Feeling buoyed by their apparent success, the three ships gave chase, revelling in the fact that the apparently superior craft was running away; its occupants too overwhelmed by numbers to fight back.
They could not have been more wrong…..
Jenna knew that the Liberator could turn while stationary, but that was a slow manoeuvre. The circumstances required something much faster and much more deadly.
She easily outpaced the smaller ships, leaving them in her wake as the Liberator sped into deepest space apparently trying to escape the unwanted attentions of the attacking fleet. Jenna set the ship onto a returning arc, gathering momentum as it did so.
“They won’t know what’s hit them,” she murmured, “Vila, get ready to fire.”
“Targets identified and locked,” Vila said, gazing at the read-outs on the screen in front of him. He wasn’t too sure what was actually scrolling down, but he knew that he only had to press the button directly in front of him. “Ready on all systems.”
“Now let’s see just what these ships are made of.”
Rakel gently removed the silver frame from its blue velvet pouch and took yet another long look at the hologram; its gentle glow casting a strange, enthral light over his careworn features. He was sitting on the flight deck of his single-manned ship, en-route to the Federation President’s latest monument to excess. Somewhere in that building was this small statue; it didn’t look much, but it meant a great deal to Garon and Telos; whoever they were. He still couldn’t understand why he had agreed to this idiotic mission. Stealing wasn’t his modus-operandus; stirring up trouble and uprisings against the Federation were more his aim in life. Especially as she had died by their hands.
Rakel sighed. It was no use thinking about the what ifs? No, he had to carry on until he had found and confronted those within the Federation he held responsible for her death. But meanwhile, there were some people pinning their hopes on him and the return of their statue.
Those torturers could wait.
The time would come.
He replaced the frame. What was that old saying? Oh yes…he smiled as it came to mind; ‘Revenge is a dish best served cold’.
He could wait.
For as long as it took, he could wait.
Blake surfaced from the deep abyss only to find himself lying on the floor of a darkened room. He could feel the dull vibration under him and realised that he was on a ship, in flight, to goodness knew where. He tried to sit up and then discovered that his hands were tightly bound behind his back.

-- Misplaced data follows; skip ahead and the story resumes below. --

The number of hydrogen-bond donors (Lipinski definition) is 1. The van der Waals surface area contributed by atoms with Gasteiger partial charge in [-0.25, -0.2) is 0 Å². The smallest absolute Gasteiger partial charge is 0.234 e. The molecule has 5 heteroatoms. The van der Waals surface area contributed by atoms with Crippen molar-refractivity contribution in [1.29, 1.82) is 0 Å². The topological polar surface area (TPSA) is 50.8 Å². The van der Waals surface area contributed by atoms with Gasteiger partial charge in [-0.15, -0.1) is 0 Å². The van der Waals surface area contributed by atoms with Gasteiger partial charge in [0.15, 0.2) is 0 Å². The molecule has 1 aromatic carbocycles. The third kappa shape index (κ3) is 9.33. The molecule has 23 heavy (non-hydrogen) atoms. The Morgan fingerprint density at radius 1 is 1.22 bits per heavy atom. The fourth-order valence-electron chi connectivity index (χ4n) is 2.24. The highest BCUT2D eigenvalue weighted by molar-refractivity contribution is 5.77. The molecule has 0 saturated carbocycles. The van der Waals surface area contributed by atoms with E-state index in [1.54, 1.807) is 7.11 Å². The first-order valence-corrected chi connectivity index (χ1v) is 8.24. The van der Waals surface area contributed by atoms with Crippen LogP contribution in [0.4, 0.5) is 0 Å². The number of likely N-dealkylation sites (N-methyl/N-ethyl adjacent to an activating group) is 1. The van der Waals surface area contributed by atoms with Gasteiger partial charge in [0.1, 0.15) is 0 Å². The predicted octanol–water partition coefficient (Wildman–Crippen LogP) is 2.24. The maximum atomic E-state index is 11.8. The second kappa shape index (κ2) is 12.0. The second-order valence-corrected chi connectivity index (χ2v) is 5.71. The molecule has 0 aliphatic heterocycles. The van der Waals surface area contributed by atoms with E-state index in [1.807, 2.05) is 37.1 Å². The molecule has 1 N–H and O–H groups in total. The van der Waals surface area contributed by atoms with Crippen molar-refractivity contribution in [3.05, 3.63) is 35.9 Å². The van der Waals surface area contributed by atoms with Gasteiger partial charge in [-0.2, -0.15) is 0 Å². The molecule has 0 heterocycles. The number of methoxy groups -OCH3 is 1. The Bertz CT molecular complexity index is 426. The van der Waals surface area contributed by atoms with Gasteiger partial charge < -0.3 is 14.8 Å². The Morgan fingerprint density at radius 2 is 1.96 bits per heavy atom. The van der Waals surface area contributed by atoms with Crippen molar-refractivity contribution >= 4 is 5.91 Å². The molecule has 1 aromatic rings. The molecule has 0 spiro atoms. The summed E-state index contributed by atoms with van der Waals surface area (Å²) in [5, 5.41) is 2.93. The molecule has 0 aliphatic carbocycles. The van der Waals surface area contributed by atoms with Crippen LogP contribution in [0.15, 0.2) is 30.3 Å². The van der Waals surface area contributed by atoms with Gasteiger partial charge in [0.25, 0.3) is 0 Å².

“I see you’ve decided to join us then?” It was that voice again.
The voice of the man who had caused Blake to fall into that abyss in the first place.
“Here, let me help you…” For all his kind sounding the words, the man roughly hauled Blake to a sitting position and bodily thrust him against the bulkhead. “There isn’t that better?”
Blake didn’t answer.
“Now, now. There’s no need to be embarrassed. It isn’t your fault that you allowed yourself to get caught.”
“Where are my crew?”
“Don’t concern yourself with them. Not anymore. You have other concerns now.”
“If anyone should be concerned…it’s you.”
“We’ll see. My name is Commander Drost, by the way. I think it only fair that you know the name of the man who will hand you over to Supreme Commander Servalan.”
“I’m afraid I’m not familiar with the names of other Federation officers…only Space Commander Travis. I presume he knows about this little scheme of yours?”
Drost seemed to take exception at that remark, “No, he doesn’t.”
“He won’t like that,” Blake informed the man kneeling in front of him.
“That’s just too bad.”
“It will be…for you.”
“Travis has had his chance…and now it’s my turn.”
“And then of course, there’s the other man….”
“Another one? And whom might he be?”
“Oh someone who will take a very dim view of this plan of yours. In fact, I can assure you that he will take great exception to you handing me over to the Supreme Commander. He won’t like it.”
“Yes, really,” Blake replied, finding this Federation officer a little unnerving to say the least, “He will come after you….”
“If you’re trying to scare me, Blake,” Drost murmured, now only inches from his prisoner’s face, “You’re wasting your time. Anyway, who is this man?”
“One of my crew.”
Drost rubbed his chin, “One of your crew? Well, I’d like to say I’m sorry…but all’s fair in love and war. But tell me, why would he even care about you?”
“…….because he was planning to hand me over…. except in his case, he would have done it for a cash reward; and knowing him, it would have been a very substantial amount. And now you have deprived him of not only of that sum of money, but also the satisfaction of seeing the back of me. He won’t be pleased…at all.”
“I’m sorry to hear that….”
“You will be……”
“As I said, Blake, if you’re trying to scare me, it won’t work. We are on our way to rendezvous with the Supreme Commander and your ship is, shall we say, experiencing a few difficulties.”
“Whatever happens to me, he will hunt you down.”
Drost smiled and slowly shook his head, “I don’t think so.”
“That’s the problem with most Federation Officers; they don’t think.”
For a moment, captor and captive stared at each other. Blake knew he shouldn’t have given voice to his own, deeply held opinion, but this over ambitious, over confident man was playing with fire, and he had no idea what that fire could do.